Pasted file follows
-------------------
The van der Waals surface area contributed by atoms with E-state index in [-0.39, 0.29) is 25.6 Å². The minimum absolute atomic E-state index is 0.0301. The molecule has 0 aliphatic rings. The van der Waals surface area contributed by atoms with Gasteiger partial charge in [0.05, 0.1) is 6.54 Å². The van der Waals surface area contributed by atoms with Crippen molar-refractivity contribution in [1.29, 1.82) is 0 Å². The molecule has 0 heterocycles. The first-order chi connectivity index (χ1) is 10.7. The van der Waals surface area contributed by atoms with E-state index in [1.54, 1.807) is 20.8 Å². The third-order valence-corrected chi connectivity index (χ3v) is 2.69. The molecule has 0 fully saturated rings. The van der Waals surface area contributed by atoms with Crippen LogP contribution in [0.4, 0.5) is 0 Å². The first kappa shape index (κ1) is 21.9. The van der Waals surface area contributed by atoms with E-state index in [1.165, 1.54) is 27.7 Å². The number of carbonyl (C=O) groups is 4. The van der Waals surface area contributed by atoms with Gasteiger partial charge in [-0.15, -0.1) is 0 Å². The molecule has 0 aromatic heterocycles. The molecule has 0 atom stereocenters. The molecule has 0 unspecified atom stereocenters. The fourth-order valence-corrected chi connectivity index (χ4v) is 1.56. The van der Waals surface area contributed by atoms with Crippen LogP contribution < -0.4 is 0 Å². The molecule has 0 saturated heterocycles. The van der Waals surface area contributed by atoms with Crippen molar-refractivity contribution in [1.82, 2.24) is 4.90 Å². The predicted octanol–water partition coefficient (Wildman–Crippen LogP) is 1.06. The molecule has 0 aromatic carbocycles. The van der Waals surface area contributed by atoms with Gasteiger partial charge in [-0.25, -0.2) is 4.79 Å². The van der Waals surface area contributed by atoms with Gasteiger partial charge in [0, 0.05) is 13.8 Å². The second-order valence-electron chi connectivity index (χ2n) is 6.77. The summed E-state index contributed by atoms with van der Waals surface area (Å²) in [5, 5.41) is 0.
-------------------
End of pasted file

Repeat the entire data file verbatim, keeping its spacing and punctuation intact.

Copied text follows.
The van der Waals surface area contributed by atoms with E-state index in [-0.39, 0.29) is 25.6 Å². The minimum absolute atomic E-state index is 0.0301. The molecule has 0 aliphatic rings. The van der Waals surface area contributed by atoms with Gasteiger partial charge in [0.05, 0.1) is 6.54 Å². The van der Waals surface area contributed by atoms with Crippen molar-refractivity contribution in [1.29, 1.82) is 0 Å². The molecule has 0 heterocycles. The first-order chi connectivity index (χ1) is 10.7. The van der Waals surface area contributed by atoms with E-state index in [1.54, 1.807) is 20.8 Å². The third-order valence-corrected chi connectivity index (χ3v) is 2.69. The molecule has 0 fully saturated rings. The van der Waals surface area contributed by atoms with Crippen LogP contribution in [0.4, 0.5) is 0 Å². The first kappa shape index (κ1) is 21.9. The van der Waals surface area contributed by atoms with E-state index in [1.165, 1.54) is 27.7 Å². The number of carbonyl (C=O) groups is 4. The van der Waals surface area contributed by atoms with Gasteiger partial charge in [-0.15, -0.1) is 0 Å². The molecule has 0 aromatic heterocycles. The molecule has 0 atom stereocenters. The molecule has 0 unspecified atom stereocenters. The fourth-order valence-corrected chi connectivity index (χ4v) is 1.56. The van der Waals surface area contributed by atoms with Crippen LogP contribution < -0.4 is 0 Å². The molecule has 0 saturated heterocycles. The van der Waals surface area contributed by atoms with Crippen molar-refractivity contribution in [1.82, 2.24) is 4.90 Å². The predicted octanol–water partition coefficient (Wildman–Crippen LogP) is 1.06. The molecule has 0 aromatic carbocycles. The van der Waals surface area contributed by atoms with Gasteiger partial charge in [-0.25, -0.2) is 4.79 Å². The van der Waals surface area contributed by atoms with Gasteiger partial charge in [0, 0.05) is 13.8 Å². The second-order valence-electron chi connectivity index (χ2n) is 6.77. The summed E-state index contributed by atoms with van der Waals surface area (Å²) in [5, 5.41) is 0.